Fishing the Leeville area

Bob Bateman said fishing the Leeville area is no big mystery.

“If you want to catch redfish, talk to the local marina operators,” Bateman said. “They will direct you to the general area that is best at the time. After that, it is trial and error. Try to find moving water and fish points, cuts into the marsh and run-outs from the marsh.

“Don’t be afraid to throw. I’ve caught fish in little potholes in the marsh and had to pull them through the grass into the boat. That’s when using braided line is an advantage. If it looks firm enough, I sometimes will get out of the boat to fish little holes. Course, you can’t do that everywhere. Recently, my son Barrett got out of the boat to get a fish out of the grass and went to his waist. We got him back, but not the fish.”

His choice of baits is simple. He loves live bait — mostly cocahoe minnows — but if he expects to chase speckled trout he will readily buy shrimp. Live bait is always fished under a cork; he doesn’t like to bottom fish.

A rod is always kept handy rigged with a blue moon-colored plastic cocahoe minnow under an oval popping cork.

“Of course,” he added, “I can always put a bit of shrimp on the hook to sweeten it for redfish and throw it to the bank instead of in open water.”

He retrieves the plastic with sharp twitches.

Redfish are his specialty.

Besides live cocahoes under scoop-faced corks, Bateman uses a variety of artificial lures. A favorite for the area is an H&H Redfish Spinner, a safety pin-type lure — although he admitted that anything with a gold blade will work. These he mostly uses when fishing is slow and the water is stained. He works up the bank, casting the lure like he is fishing for bass.

Gold spoons are also in his inventory and receive most use in the spring. Their plus is that they are more weedless than a safety pin spinner.

And he always keeps on hand MirrOlure Top Dogs or She Dogs. He uses these when redfish come to the surface and bump his fishing corks.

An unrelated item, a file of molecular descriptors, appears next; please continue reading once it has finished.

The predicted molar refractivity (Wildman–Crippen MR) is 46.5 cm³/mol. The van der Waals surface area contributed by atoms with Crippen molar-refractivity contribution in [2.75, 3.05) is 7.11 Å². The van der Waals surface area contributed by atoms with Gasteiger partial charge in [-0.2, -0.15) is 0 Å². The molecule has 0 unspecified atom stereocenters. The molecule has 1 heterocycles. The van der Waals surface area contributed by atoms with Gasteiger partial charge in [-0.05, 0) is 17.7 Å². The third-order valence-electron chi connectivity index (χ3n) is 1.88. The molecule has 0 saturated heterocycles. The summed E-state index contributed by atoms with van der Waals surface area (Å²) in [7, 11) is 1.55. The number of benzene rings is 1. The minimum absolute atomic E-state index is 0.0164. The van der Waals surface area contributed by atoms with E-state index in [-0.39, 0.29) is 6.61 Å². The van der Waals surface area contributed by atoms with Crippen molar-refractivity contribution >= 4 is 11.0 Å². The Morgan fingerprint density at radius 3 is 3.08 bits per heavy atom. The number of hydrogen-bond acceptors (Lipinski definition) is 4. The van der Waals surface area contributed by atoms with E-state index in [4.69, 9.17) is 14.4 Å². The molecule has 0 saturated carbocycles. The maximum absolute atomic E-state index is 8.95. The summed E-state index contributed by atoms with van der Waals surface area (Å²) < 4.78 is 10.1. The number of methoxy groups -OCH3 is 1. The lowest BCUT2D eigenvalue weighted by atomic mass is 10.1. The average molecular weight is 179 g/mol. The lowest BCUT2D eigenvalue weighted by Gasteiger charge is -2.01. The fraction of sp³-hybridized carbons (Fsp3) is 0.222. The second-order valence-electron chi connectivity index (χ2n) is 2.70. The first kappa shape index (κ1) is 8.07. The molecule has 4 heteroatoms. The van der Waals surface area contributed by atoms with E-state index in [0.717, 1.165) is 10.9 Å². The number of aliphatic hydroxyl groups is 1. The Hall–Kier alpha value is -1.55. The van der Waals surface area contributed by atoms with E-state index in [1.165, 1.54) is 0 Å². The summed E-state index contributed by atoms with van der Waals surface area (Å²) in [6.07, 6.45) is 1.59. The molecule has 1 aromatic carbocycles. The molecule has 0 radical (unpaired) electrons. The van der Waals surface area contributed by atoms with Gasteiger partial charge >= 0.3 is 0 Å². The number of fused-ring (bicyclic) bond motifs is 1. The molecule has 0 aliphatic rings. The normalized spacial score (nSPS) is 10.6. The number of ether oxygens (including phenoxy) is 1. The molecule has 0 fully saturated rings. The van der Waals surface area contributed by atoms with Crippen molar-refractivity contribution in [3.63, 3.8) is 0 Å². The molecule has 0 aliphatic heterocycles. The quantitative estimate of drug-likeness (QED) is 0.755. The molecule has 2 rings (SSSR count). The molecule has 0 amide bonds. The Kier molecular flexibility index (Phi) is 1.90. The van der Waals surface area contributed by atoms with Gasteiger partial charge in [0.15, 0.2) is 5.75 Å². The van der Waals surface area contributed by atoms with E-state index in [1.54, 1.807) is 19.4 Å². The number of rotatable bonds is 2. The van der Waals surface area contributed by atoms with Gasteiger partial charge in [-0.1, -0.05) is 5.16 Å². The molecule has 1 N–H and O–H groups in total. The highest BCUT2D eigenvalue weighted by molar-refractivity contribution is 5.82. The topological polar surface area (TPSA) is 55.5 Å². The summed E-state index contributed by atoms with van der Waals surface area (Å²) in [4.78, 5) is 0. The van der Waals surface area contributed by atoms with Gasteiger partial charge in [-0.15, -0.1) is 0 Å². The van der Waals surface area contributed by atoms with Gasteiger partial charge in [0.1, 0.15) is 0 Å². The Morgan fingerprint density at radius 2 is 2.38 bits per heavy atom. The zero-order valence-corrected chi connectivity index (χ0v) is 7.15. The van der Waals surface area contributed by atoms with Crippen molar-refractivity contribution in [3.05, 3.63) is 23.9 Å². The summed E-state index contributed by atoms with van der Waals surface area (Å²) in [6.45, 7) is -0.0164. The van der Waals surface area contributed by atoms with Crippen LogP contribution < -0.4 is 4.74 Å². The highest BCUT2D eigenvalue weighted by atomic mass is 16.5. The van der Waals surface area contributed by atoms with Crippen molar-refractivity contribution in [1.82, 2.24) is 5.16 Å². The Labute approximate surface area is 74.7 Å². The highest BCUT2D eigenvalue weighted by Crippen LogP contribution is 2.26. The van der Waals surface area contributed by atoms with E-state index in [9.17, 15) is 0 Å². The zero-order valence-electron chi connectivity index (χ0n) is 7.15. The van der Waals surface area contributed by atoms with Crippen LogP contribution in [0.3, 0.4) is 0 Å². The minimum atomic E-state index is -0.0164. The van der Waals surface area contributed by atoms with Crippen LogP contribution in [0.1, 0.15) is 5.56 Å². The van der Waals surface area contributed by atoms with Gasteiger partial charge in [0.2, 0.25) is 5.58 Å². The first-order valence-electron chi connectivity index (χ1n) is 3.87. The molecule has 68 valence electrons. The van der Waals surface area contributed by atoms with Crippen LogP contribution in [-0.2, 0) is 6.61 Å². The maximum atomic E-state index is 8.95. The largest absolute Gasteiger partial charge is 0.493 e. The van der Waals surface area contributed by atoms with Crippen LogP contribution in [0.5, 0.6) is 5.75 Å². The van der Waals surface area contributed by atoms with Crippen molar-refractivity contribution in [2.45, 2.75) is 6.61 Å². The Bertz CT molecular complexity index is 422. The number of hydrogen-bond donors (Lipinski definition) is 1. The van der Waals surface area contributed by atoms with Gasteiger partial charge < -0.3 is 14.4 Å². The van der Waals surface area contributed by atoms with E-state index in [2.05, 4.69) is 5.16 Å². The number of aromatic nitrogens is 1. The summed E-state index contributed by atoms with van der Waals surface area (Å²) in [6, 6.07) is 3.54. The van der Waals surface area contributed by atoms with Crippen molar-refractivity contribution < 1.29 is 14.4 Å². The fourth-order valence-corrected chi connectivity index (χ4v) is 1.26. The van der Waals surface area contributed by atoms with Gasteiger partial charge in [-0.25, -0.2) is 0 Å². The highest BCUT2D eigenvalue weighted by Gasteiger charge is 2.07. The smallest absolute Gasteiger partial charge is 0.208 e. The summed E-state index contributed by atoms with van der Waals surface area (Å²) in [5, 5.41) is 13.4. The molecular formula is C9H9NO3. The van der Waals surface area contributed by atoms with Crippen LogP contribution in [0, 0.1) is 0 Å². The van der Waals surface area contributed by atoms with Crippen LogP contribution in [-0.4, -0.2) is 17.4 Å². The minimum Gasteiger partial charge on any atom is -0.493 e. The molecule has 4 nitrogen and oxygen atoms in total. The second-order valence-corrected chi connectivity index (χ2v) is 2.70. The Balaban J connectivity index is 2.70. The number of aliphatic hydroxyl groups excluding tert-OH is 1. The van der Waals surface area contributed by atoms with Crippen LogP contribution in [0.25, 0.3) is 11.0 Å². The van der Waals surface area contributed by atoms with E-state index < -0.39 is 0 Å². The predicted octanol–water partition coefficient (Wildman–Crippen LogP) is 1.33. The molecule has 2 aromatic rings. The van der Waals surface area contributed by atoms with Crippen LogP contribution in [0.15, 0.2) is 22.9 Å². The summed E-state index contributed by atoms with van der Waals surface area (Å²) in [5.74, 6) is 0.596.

Many of the redfish Bateman catches don’t come on blind casts. Rather, he watches for signs of the fishes’ presence: marsh grass moving because of fish movement, baitfish jumping near grassy edges, glimpses of a fin above the surface (which he explains is usually their dorsal fin rather than their tail fin), and muddy spots swirled up by tail fin movement.

“It is easy to spook them in shallow water,” he cautioned. “You have to throw far enough ahead of them so that you don’t scare them. I have also caught them when I see a school of minnows moving down the bank. Throw behind them, not ahead of them, to catch the red that is pushing them down the bank.

“The biggest mistake people make fishing redfish is noise — dropping hatches, dropping things in the boat, probably because the water is so shallow and you are so close to the fish.

“Another mistake is using monofilament in the marsh. Oyster shells cut mono line, and it stretches. You can’t cast as far with braided line as with mono, but you adapt. My buddy Ray Magee convinced me to use braid. With mono, sometimes I would set the hook and there would be nothing. The line had sagged to the oyster shells on the shallow bottom.”

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Jerald Horst
About Jerald Horst 959 Articles
Jerald Horst is a retired Louisiana State University professor of fisheries. He is an active writer, book author and outdoorsman.

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